A multiantigen vaccine targeting neu, IGFBP-2, and IGF-IR prevents tumor progression in mice with preinvasive breast disease

Original Articles
2013
Cancer Prevention Research
Disis, M.L., Gad, E. Herendeen, D.R., Lai, V.P., Park, K.H., Cecil, D.L., O’Meara, M.M., Treuting, P.M., and Lubet, R.A.
Description / Abstract: 

A multiantigen multipeptide vaccine, targeting proteins expressed in preinvasive breast lesions, can stimulate type I CD4(+) T cells which have been shown to be deficient in both patients with breast cancer and mice that develop mammary tumors. Transgenic mice (TgMMTV-neu) were immunized with a multiantigen peptide vaccine specific for neu, insulin-like growth factor-binding protein 2 and insulin-like growth factor receptor-I at a time when some of the animals already had preinvasive lesions (18 weeks of age). Although immunization with each individual antigen was partially effective in inhibiting tumor growth, immunization with the multiantigen vaccine was highly effective, blocking development of palpable lesions in 65% of mice and slowing tumor growth in the infrequent palpable tumors, which did arise. Protection was mediated by CD4(+) T cells, and the few slow-growing tumors that did develop demonstrated a significant increase in intratumoral CD8(+) T cells as compared with controls (P = 0.0007). We also combined the vaccine with agents that were, by themselves, partially effective inhibitors of tumor progression in this model; lapatinib and the RXR agonist bexarotene. Although the combination of lapatinib and vaccination performed similarly to vaccination alone (P = 0.735), bexarotene and vaccination significantly enhanced disease-free survival (P < 0.0001), and approximately 90% of the mice showed no pathologic evidence of carcinomas at one year. The vaccine also demonstrated significant clinical efficacy in an additional transgenic model of breast cancer (TgC3(I)-Tag). Chemoimmunoprevention combinations may be an effective approach to breast cancer prevention even when the vaccine is administered in the presence of subclinical disease.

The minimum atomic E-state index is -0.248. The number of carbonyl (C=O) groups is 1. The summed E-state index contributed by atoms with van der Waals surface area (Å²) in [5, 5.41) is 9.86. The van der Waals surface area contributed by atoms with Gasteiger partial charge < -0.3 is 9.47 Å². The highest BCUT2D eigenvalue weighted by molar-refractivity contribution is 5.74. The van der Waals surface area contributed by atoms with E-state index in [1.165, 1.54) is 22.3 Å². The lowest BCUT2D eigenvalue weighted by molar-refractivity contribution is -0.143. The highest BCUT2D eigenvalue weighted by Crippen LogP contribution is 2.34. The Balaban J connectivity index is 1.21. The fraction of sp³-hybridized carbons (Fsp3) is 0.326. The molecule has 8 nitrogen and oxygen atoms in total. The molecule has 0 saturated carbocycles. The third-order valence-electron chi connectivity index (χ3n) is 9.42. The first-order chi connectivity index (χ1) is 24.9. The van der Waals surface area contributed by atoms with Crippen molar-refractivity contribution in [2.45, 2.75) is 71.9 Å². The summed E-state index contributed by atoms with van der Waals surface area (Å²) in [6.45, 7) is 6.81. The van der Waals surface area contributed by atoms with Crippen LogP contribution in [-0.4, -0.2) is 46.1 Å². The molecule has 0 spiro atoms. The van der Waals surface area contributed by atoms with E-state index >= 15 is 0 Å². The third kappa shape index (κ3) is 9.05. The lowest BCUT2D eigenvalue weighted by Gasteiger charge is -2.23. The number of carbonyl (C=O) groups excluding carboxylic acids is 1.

PubMed ID: 
24154719